Thursday, August 11, 2005 | In the morning, I like NBC’s “Today” show.

For the evening news, I went with CBS until Dan Rather’s production team (which includes him) messed up and he left. Now I am shifting to NBC and Brian Williams.

Why? Same reason I brush with Crest, dress with Jockey and drink with J&B. A deep, mysterious affiliation the marketing professionals call “branding.”

Like most people, I never paid any attention to Peter Jennings. Only 25 million people, about 8.5 percent of the United States population, watch the ABC, NBC and CBS evening news shows combined. If eight million of that total watched the ABC evening news, that means 2.6 percent of Americans were fans of Peter Jennings. The other 97.4 percent paid him no attention.

Now he has died, and the obituaries, eulogies from Brokaw, Rather and Walters, two-hour specials and full-page ads of recognition and condolences fill a huge amount of media space. And I, no fan of Peter Jennings, read them, and listen to them, and I mourn the man.

Or, more precisely, I mourn what he represents. I am sure he was an honorable, respectable, likeable man, to be missed for his humanity. But it’s like Lucile Ball. When she died, I didn’t mourn her. I mourned what she meant to me.

It would help explain the reaction to his death if we could say that people who were otherwise neutral about Peter Jennings now are mourning what he meant to them. As a member of that group, I can say that I am mourning the loss of a professional. Peter Jennings was one of the top four names in American journalism. Cronkite, Rather, Brokaw, Jennings.

You don’t get that good without being that good. It means a lot to people, when somebody is that good, whether it’s Dan Marino, Luciano Pavarotti, J.K. Rowling, Eric Clapton, Frank Lloyd Wright or Albert Einstein. Because of dedication, work, native and acquired skill, loyalty and love, Peter Jennings became a ranking professional in his line of work.

In The New York Times Book Review two weeks ago, the noted judge, economist and educator Richard A. Posner wrote a long summary of the media, which began:

“The conventional news media are embattled. Attacked by both left and right in book after book, rocked by scandals, challenged by upstart bloggers, they have become a focus of controversy and concern. Their audience is in decline, their credibility with the public in shreds.”

Among these attackers and challengers, who don’t call it “conventional media,” but “mainstream media” or “MSM,” it is popular to wonder aloud, as a device to demean the profession, who decides who is a journalist. Are they licensed? Commissioned? Accredited? Even graduated?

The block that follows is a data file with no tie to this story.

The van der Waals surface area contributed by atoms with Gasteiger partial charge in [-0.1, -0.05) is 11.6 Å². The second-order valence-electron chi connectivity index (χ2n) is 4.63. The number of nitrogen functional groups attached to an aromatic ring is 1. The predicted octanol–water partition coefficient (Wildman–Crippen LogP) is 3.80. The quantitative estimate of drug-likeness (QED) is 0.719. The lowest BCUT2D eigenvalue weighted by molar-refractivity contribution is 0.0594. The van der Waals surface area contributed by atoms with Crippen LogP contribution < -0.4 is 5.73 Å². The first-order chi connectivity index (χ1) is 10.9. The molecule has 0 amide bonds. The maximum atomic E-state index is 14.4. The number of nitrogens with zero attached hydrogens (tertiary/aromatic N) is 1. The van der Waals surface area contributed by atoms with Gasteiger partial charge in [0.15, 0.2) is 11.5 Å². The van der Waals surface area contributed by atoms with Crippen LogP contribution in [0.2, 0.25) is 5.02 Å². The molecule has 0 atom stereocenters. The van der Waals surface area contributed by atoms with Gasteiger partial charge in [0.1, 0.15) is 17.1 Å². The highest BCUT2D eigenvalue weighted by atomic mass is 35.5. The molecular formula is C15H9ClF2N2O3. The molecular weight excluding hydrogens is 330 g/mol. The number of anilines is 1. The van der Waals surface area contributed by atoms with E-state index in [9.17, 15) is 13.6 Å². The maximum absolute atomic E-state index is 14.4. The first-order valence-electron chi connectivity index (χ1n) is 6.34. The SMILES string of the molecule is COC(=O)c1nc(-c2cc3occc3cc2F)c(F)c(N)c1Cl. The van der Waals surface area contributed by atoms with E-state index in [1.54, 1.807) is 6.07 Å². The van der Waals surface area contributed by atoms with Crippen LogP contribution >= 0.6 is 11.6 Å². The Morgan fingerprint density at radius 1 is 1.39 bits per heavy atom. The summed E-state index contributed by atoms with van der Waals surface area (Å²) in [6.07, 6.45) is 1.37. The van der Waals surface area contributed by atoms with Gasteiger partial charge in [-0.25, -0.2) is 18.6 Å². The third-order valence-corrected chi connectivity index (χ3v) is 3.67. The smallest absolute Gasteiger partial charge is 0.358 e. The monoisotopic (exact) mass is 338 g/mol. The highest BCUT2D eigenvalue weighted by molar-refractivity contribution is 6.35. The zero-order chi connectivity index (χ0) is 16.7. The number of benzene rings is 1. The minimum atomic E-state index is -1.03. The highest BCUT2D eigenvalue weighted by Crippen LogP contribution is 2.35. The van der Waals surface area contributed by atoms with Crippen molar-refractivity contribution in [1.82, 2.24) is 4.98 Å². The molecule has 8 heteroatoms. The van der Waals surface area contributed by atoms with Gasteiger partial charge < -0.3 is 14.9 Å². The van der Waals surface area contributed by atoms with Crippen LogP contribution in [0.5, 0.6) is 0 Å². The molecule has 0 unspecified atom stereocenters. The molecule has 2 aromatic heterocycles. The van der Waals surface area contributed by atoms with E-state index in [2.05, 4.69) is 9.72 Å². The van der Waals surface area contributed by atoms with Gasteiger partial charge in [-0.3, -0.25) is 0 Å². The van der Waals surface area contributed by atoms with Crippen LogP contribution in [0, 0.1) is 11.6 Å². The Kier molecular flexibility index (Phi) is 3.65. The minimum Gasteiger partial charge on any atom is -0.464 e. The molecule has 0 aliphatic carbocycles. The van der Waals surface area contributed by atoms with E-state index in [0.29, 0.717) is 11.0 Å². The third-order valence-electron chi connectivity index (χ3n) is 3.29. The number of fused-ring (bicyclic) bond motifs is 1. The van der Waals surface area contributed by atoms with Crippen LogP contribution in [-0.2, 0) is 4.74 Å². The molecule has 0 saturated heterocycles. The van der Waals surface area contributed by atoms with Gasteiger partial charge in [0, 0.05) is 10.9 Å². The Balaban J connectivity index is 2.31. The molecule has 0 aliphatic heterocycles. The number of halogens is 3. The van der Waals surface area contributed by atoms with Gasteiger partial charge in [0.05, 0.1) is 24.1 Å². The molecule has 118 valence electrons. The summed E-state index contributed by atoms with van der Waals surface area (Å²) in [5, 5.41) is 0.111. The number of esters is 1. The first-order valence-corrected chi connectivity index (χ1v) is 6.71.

The answer is simple. People decide who is a journalist. People created and bestowed upon journalism the principles, definitions and tools with which journalists work, and if a person in the newsgathering business uses those tools conscientiously and well, then the people will anoint him a journalist.

Peter Jennings was a journalist, one of the top four names on the news side of MSM. It is not a good time to lose (literally) one of the anchors (literally) of the embattled MSM. If a critic wants an answer to the question “what make a professional journalist?” he needs only to look at Peter Jennings.

That’s why his death is such a big story. Is he the last of the MSM anchors? Is it not only his passing, but the passing of an era, the last milestone in the decline and fall of mainstream media?

Well, no, as long as there are mainstream people around to have a say about it. Posner cited statistics saying that “14 percent of Americans describe themselves as liberals, and 26 percent as conservatives.” Not even all of those will be so far left or right of the mainstream not to participate in it, which means there is a steady market out there, of 60 or more percent of all Americans who support, or even insist on, professional, objective and balanced information gathering and dissemination, or what we call “news.”

They possess the values and principles and accrediting power, and those in mainstream media who use those values and principles well will be the new journalists, some of them becoming as valued as Peter Jennings. After writing 10,000 words on the subject, Posner arrived at his last paragraph, which read:

“So when all the pluses and minuses of the impact of technological and economic change on the news media are toted up and compared, maybe there isn’t much to fret about.”

I can hear Peter Jennings, in his measured, erudite way, saying the same thing.

Journalist, author and educator Michael Grant has been putting his spin on San Diego, and the city putting its spin on him, since 1972. His Web site is at

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